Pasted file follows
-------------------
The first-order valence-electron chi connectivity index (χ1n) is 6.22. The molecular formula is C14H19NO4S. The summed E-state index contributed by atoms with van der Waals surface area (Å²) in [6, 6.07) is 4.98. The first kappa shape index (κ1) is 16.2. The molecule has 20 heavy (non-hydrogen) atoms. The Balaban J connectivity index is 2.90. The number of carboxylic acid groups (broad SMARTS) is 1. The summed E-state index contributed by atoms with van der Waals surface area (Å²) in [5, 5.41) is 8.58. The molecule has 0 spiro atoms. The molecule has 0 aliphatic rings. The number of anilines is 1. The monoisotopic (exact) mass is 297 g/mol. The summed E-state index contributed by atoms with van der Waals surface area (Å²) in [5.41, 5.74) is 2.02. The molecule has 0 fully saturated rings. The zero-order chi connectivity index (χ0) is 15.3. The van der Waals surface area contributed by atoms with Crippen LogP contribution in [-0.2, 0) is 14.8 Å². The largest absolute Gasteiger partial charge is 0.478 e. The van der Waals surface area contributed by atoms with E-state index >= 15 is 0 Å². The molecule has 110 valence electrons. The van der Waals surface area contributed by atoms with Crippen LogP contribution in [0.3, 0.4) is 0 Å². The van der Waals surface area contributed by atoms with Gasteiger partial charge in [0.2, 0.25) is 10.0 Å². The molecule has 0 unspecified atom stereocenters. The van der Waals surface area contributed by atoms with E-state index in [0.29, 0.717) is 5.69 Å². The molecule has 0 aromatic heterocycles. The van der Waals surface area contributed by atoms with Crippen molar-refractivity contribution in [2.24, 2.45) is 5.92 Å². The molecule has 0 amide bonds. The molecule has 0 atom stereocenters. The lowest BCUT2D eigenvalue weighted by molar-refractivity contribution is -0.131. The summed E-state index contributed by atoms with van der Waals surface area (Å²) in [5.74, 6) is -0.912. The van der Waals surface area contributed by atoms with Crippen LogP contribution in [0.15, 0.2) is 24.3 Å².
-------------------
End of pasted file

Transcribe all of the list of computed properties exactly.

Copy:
The first-order valence-electron chi connectivity index (χ1n) is 6.22. The molecular formula is C14H19NO4S. The summed E-state index contributed by atoms with van der Waals surface area (Å²) in [6, 6.07) is 4.98. The first kappa shape index (κ1) is 16.2. The molecule has 20 heavy (non-hydrogen) atoms. The Balaban J connectivity index is 2.90. The number of carboxylic acid groups (broad SMARTS) is 1. The summed E-state index contributed by atoms with van der Waals surface area (Å²) in [5, 5.41) is 8.58. The molecule has 0 spiro atoms. The molecule has 0 aliphatic rings. The number of anilines is 1. The monoisotopic (exact) mass is 297 g/mol. The summed E-state index contributed by atoms with van der Waals surface area (Å²) in [5.41, 5.74) is 2.02. The molecule has 0 fully saturated rings. The zero-order chi connectivity index (χ0) is 15.3. The van der Waals surface area contributed by atoms with Crippen LogP contribution in [-0.2, 0) is 14.8 Å². The largest absolute Gasteiger partial charge is 0.478 e. The van der Waals surface area contributed by atoms with E-state index >= 15 is 0 Å². The molecule has 110 valence electrons. The van der Waals surface area contributed by atoms with Crippen LogP contribution in [0.3, 0.4) is 0 Å². The van der Waals surface area contributed by atoms with Gasteiger partial charge in [0.2, 0.25) is 10.0 Å². The molecule has 0 unspecified atom stereocenters. The van der Waals surface area contributed by atoms with E-state index in [0.29, 0.717) is 5.69 Å². The molecule has 0 aromatic heterocycles. The van der Waals surface area contributed by atoms with Crippen molar-refractivity contribution in [2.24, 2.45) is 5.92 Å². The molecule has 0 amide bonds. The molecule has 0 atom stereocenters. The lowest BCUT2D eigenvalue weighted by molar-refractivity contribution is -0.131. The summed E-state index contributed by atoms with van der Waals surface area (Å²) in [5.74, 6) is -0.912. The van der Waals surface area contributed by atoms with Crippen LogP contribution in [0.15, 0.2) is 24.3 Å².